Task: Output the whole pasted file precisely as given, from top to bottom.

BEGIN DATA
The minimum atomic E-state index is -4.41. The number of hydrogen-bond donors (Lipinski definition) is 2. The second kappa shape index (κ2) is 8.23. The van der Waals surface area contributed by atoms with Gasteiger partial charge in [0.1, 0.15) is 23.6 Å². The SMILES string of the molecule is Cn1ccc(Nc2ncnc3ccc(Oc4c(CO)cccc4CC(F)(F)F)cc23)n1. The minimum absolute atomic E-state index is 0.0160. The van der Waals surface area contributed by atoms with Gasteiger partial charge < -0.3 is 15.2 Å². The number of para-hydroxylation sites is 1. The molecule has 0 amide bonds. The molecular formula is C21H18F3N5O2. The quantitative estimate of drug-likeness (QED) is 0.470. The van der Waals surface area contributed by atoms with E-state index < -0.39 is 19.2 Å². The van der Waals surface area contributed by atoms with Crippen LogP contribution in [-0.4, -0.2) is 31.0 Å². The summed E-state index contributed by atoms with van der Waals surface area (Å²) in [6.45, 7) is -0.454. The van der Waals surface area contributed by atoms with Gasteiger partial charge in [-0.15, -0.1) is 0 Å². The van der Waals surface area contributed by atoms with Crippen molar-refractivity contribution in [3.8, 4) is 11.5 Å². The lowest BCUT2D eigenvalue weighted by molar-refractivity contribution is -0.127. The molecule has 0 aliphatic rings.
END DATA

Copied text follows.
The minimum atomic E-state index is -4.41. The number of hydrogen-bond donors (Lipinski definition) is 2. The second kappa shape index (κ2) is 8.23. The van der Waals surface area contributed by atoms with Gasteiger partial charge in [0.1, 0.15) is 23.6 Å². The SMILES string of the molecule is Cn1ccc(Nc2ncnc3ccc(Oc4c(CO)cccc4CC(F)(F)F)cc23)n1. The minimum absolute atomic E-state index is 0.0160. The van der Waals surface area contributed by atoms with Gasteiger partial charge < -0.3 is 15.2 Å². The number of para-hydroxylation sites is 1. The molecule has 0 amide bonds. The molecular formula is C21H18F3N5O2. The quantitative estimate of drug-likeness (QED) is 0.470. The van der Waals surface area contributed by atoms with E-state index < -0.39 is 19.2 Å². The van der Waals surface area contributed by atoms with Crippen LogP contribution in [-0.4, -0.2) is 31.0 Å². The summed E-state index contributed by atoms with van der Waals surface area (Å²) in [6.45, 7) is -0.454. The van der Waals surface area contributed by atoms with Gasteiger partial charge in [-0.15, -0.1) is 0 Å². The van der Waals surface area contributed by atoms with Crippen molar-refractivity contribution in [3.8, 4) is 11.5 Å². The lowest BCUT2D eigenvalue weighted by molar-refractivity contribution is -0.127. The molecule has 0 aliphatic rings.